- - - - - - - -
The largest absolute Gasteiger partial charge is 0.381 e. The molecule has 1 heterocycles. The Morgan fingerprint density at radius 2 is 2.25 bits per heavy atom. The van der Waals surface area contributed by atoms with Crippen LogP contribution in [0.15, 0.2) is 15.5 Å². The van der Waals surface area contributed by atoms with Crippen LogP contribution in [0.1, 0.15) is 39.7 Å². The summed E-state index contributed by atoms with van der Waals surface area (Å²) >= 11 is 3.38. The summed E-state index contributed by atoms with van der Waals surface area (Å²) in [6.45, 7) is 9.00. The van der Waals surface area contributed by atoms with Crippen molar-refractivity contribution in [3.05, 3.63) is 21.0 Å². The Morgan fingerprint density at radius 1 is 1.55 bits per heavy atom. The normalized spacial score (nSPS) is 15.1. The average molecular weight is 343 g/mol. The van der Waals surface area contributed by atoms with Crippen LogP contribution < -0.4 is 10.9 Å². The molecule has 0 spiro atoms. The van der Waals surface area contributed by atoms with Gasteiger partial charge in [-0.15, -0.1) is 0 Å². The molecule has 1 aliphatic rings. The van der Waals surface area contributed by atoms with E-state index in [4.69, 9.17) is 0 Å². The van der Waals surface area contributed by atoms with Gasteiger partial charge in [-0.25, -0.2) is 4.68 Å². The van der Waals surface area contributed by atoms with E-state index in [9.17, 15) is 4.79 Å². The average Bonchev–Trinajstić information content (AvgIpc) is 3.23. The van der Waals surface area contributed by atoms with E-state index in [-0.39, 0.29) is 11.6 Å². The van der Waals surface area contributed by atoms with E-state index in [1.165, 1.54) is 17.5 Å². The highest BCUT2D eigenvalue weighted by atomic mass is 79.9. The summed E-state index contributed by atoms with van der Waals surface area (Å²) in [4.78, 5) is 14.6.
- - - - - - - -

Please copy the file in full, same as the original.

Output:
The largest absolute Gasteiger partial charge is 0.381 e. The molecule has 1 heterocycles. The Morgan fingerprint density at radius 2 is 2.25 bits per heavy atom. The van der Waals surface area contributed by atoms with Crippen LogP contribution in [0.15, 0.2) is 15.5 Å². The van der Waals surface area contributed by atoms with Crippen LogP contribution in [0.1, 0.15) is 39.7 Å². The summed E-state index contributed by atoms with van der Waals surface area (Å²) >= 11 is 3.38. The summed E-state index contributed by atoms with van der Waals surface area (Å²) in [6.45, 7) is 9.00. The van der Waals surface area contributed by atoms with Crippen molar-refractivity contribution in [3.05, 3.63) is 21.0 Å². The Morgan fingerprint density at radius 1 is 1.55 bits per heavy atom. The normalized spacial score (nSPS) is 15.1. The average molecular weight is 343 g/mol. The van der Waals surface area contributed by atoms with Crippen LogP contribution < -0.4 is 10.9 Å². The molecule has 0 spiro atoms. The van der Waals surface area contributed by atoms with Gasteiger partial charge in [-0.15, -0.1) is 0 Å². The molecule has 1 aliphatic rings. The van der Waals surface area contributed by atoms with E-state index in [4.69, 9.17) is 0 Å². The van der Waals surface area contributed by atoms with Gasteiger partial charge in [-0.25, -0.2) is 4.68 Å². The van der Waals surface area contributed by atoms with E-state index in [9.17, 15) is 4.79 Å². The average Bonchev–Trinajstić information content (AvgIpc) is 3.23. The van der Waals surface area contributed by atoms with E-state index in [-0.39, 0.29) is 11.6 Å². The van der Waals surface area contributed by atoms with E-state index in [1.165, 1.54) is 17.5 Å². The highest BCUT2D eigenvalue weighted by atomic mass is 79.9. The summed E-state index contributed by atoms with van der Waals surface area (Å²) in [4.78, 5) is 14.6.